In electronics, ESD is a very high voltage (generally >500V) and moderate peak current (~1A to 10A) that occurs in a short time frame (generally <1µs). It comes into play when two conductive objects approach each other and form a strong electric field, which can cause a field-induced breakdown. An arc can occur when the voltage between the objects exceeds the breakdown voltage of the air and the insulation between them. In environments where the relative humidity is very low, an ESD event may have a peak voltage as high as 15,000 volts. The arc continues until the objects touch, shorting out the arc, or until the current drops too low to sustain the arc.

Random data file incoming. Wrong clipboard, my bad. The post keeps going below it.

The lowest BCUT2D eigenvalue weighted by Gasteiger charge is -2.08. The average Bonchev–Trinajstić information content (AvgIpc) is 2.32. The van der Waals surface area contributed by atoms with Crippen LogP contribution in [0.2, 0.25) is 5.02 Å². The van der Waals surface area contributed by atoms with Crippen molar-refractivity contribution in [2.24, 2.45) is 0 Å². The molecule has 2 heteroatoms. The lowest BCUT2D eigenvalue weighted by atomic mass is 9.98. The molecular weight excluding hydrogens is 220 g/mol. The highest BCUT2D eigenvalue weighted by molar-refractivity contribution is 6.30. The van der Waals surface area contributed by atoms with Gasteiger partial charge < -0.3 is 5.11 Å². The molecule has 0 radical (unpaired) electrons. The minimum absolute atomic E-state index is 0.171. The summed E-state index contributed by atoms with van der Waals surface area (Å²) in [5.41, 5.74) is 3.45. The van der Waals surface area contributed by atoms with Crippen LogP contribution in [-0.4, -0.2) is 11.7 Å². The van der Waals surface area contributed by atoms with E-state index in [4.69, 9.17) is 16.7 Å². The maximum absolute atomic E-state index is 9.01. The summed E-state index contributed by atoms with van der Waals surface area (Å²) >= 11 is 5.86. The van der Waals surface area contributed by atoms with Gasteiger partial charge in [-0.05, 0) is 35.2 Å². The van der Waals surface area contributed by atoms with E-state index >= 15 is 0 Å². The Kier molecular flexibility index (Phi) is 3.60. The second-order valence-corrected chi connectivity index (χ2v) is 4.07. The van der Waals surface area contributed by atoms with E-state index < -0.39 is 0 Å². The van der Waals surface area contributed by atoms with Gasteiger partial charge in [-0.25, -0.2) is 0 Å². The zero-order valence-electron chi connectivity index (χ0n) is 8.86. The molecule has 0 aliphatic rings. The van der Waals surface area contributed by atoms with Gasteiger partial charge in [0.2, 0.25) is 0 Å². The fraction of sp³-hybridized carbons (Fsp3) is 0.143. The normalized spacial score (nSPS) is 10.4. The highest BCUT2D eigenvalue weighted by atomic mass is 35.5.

ESD can occur throughout a product’s manufacturing, testing, shipping, handling processes, or during field service operations. It can result from a discharge to the device, from the device, or from induction to the item from an electromagnetic field.
If the ESD pulse finds its way into an electronic device, the circuitry inside can be physically damaged. The current injected by the arc can break through the thin insulating layers inside components, damaging the gates of MOSFETs and CMOS devices. It can also trigger latch-up in CMOS devices and short-circuit reverse-biased PN junctions
Engineers often fail to account for ESD until product release is imminent, requiring them to make expensive last-minute fixes or completely revamp the product design. The cost of repairing an ESD-damaged electronic device can range from a few cents to hundreds of dollars, according to the EOS/ESD Association. When combined with its other costs, including lost production time, shipping, and labor, the cost impact of ESD can be quite significant.